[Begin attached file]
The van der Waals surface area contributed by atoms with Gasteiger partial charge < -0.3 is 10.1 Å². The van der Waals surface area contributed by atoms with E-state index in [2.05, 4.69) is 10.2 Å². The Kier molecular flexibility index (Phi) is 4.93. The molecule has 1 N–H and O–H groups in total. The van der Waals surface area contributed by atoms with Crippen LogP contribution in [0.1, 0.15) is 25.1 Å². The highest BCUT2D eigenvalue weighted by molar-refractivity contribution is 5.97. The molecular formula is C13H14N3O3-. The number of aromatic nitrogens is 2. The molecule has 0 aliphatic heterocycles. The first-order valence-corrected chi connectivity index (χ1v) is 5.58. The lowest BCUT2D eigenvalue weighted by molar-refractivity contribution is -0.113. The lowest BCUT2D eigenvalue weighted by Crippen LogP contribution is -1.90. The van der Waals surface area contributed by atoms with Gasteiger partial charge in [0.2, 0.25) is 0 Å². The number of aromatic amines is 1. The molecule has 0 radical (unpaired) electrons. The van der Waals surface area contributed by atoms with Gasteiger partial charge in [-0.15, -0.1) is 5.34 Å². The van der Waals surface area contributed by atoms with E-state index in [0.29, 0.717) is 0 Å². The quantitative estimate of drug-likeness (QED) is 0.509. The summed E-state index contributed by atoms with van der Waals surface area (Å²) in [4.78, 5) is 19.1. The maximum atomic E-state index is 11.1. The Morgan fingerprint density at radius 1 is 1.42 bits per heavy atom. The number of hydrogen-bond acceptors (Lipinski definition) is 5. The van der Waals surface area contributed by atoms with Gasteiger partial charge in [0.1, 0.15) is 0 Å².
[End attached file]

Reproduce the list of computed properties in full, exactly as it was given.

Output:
The van der Waals surface area contributed by atoms with Gasteiger partial charge < -0.3 is 10.1 Å². The van der Waals surface area contributed by atoms with E-state index in [2.05, 4.69) is 10.2 Å². The Kier molecular flexibility index (Phi) is 4.93. The molecule has 1 N–H and O–H groups in total. The van der Waals surface area contributed by atoms with Crippen LogP contribution in [0.1, 0.15) is 25.1 Å². The highest BCUT2D eigenvalue weighted by molar-refractivity contribution is 5.97. The molecular formula is C13H14N3O3-. The number of aromatic nitrogens is 2. The molecule has 0 aliphatic heterocycles. The first-order valence-corrected chi connectivity index (χ1v) is 5.58. The lowest BCUT2D eigenvalue weighted by molar-refractivity contribution is -0.113. The lowest BCUT2D eigenvalue weighted by Crippen LogP contribution is -1.90. The van der Waals surface area contributed by atoms with Gasteiger partial charge in [0.2, 0.25) is 0 Å². The number of aromatic amines is 1. The molecule has 0 radical (unpaired) electrons. The van der Waals surface area contributed by atoms with Gasteiger partial charge in [-0.15, -0.1) is 5.34 Å². The van der Waals surface area contributed by atoms with E-state index in [0.29, 0.717) is 0 Å². The quantitative estimate of drug-likeness (QED) is 0.509. The summed E-state index contributed by atoms with van der Waals surface area (Å²) in [4.78, 5) is 19.1. The maximum atomic E-state index is 11.1. The Morgan fingerprint density at radius 1 is 1.42 bits per heavy atom. The number of hydrogen-bond acceptors (Lipinski definition) is 5. The van der Waals surface area contributed by atoms with Gasteiger partial charge in [0.1, 0.15) is 0 Å².